Like many of my friends here at Hot Air, I’m preparing to celebrate the final days of Holy Week. Tonight, the First Mate and I will spend some time at church, and tomorrow we will welcome a good friend into Catholicism at an Easter Vigil service. Sunday we will spend the day with our Minnesota family, the family of our daughter-in-law, who have become great friends to us and include us in all their celebrations.
Last night, for Maunday Thursday, we decided to watch The Passion of the Christ. I had not seen it since its 2004 release, although I had bought the DVD shortly after its publication. My wife is blind, and therefore not inclined to watch subtitled films. A few weeks ago, her computer instructor sent her an MP3 that provides translation and narration for visually-impaired viewers of the movie, so we decided that it would make an appropriate way for us to contemplate the great mysteries of our faith.
I reviewed the film in 2004, and was curious to see whether my perspective would change, now that we’re five years distant from the controversial release. Actually, I think the review holds up rather well (spoilers):
In other words, The Passion of the Christ is not NBC’s Jesus of Nazareth (which I have on tape), nor is it meant to be. It’s meant to be a challenge, and like most challenges, it will cause some to accept it and some to reject it. In my opinion, there’s nothing in this movie that is excessive or over the top, or especially anti-Semitic. In fact, the only caricatures I saw in the entire film were of the Roman soldiers who took great glee in scourging, beating, and crucifying Jesus, and in general were protrayed as bloodlusting animals.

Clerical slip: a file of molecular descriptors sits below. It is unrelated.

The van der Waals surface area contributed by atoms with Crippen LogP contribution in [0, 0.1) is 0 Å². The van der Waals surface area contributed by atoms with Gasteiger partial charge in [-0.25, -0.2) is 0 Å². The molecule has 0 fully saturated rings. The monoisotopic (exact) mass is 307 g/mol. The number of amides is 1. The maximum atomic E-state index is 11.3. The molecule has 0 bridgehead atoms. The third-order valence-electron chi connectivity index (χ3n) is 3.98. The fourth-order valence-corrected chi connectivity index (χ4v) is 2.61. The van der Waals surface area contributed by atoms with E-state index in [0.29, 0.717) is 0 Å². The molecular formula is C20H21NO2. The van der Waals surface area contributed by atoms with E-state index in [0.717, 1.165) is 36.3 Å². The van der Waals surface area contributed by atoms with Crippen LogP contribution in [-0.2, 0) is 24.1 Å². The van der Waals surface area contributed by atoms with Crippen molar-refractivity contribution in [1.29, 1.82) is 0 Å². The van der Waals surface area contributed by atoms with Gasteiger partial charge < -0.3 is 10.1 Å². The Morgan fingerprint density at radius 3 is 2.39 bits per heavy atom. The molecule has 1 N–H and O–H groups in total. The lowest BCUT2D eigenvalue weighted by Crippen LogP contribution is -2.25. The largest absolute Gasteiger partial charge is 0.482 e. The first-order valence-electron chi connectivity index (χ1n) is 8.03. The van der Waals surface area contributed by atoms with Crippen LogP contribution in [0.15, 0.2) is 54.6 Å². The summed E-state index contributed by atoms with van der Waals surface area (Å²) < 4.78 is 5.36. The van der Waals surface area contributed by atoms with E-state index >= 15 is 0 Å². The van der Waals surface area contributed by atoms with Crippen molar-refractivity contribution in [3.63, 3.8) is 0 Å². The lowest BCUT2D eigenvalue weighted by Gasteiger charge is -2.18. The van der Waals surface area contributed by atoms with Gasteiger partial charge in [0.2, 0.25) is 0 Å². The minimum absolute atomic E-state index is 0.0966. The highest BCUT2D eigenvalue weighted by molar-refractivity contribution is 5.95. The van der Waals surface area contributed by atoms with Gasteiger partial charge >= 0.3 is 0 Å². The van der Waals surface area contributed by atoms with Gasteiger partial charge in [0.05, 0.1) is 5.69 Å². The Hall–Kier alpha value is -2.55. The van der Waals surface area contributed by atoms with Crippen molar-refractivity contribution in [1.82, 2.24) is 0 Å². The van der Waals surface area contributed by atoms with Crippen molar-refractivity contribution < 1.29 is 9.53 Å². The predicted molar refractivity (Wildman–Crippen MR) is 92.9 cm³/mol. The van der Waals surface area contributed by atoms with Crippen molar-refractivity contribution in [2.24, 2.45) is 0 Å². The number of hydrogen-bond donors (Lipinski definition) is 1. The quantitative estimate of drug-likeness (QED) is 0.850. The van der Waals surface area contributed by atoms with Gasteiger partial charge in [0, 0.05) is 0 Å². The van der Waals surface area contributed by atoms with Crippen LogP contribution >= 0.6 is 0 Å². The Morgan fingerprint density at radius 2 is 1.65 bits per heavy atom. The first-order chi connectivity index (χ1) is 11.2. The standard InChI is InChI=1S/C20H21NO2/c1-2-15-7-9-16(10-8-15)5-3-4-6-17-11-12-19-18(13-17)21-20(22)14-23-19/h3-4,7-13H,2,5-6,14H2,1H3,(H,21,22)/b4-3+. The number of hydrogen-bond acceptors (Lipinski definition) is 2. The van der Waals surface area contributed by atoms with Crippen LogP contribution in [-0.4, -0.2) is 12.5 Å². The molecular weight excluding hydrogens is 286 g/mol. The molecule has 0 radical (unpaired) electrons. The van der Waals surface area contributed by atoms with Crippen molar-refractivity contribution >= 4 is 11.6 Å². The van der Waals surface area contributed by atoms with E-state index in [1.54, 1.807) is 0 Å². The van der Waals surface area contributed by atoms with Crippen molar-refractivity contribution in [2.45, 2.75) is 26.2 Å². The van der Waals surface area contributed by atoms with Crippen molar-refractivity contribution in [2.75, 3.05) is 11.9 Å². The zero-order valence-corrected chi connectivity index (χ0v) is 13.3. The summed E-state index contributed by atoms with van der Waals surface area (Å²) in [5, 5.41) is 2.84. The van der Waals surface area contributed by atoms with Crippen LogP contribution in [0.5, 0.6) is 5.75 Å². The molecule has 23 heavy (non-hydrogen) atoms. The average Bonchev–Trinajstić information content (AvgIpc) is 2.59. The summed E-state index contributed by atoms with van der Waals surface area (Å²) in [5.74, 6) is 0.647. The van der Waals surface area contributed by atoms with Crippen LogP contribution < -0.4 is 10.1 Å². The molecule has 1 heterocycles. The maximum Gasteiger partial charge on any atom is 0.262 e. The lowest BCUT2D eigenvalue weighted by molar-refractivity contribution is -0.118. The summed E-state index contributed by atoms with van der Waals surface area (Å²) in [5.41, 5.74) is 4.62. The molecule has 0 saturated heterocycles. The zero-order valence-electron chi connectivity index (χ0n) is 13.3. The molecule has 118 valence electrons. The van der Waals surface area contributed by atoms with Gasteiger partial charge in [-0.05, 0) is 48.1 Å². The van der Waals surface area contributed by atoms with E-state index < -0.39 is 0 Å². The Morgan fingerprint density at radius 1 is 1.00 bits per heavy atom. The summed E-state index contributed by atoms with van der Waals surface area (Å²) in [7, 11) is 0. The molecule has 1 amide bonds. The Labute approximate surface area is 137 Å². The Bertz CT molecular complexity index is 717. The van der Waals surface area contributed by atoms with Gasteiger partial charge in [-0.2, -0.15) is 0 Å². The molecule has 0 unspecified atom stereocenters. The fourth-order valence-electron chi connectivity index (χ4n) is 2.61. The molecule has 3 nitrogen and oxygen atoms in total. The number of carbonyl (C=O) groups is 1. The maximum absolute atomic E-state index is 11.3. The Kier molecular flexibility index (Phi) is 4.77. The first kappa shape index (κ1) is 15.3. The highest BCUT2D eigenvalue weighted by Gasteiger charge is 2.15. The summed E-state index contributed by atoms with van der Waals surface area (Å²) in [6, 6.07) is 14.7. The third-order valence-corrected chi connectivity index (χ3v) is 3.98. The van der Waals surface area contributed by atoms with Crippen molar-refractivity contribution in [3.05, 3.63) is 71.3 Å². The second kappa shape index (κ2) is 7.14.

It’s not a perfect picture, though; the decision to make the film in Aramaic and Latin rather than the vernacular makes Passion an art-house film, albeit maybe the most successful one ever made. … As has been pointed out before, the dialect of Aramaic used is highly unlikely to be that spoken in Jesus’ time anyway, making the effort pointless from a historical perspective. Undoubtedly, though, the language in the film adds to the artistry of Passion, as well as its cinematography.
The use of Satan, especially in the beginning, and those demons in relation to Judas Iscariot also take the film from verite to vision, belying the notion of “It is as it was.” It still worked for me, although it definitely won’t for others. The one time it didn’t was the scene where Satan held an oddly aged baby, which symbolized, I suppose, the world to come. That to me was one reach too many, and almost a David Lynch moment in a film that did best when it stuck to hard reality. The crow attack at Golgotha almost felt like apocrypha to me; if that’s part of the Gospel, I must have missed it. Finally, Pilate as a weak functionary may not be the most historically accurate rendering of the Roman procurator, but it was an interesting and somewhat sympathetic choice.
If you have never seen Passion before now, I’d recommend it as a Holy Week movie. Meanwhile, The Anchoress has spent all week on spiritual matters, doing some marvelous and uplifting writing, while Pope Benedict warns about losing touch with the spiritual. I hope your Good Friday brings you closer to friends, family, and the Lord.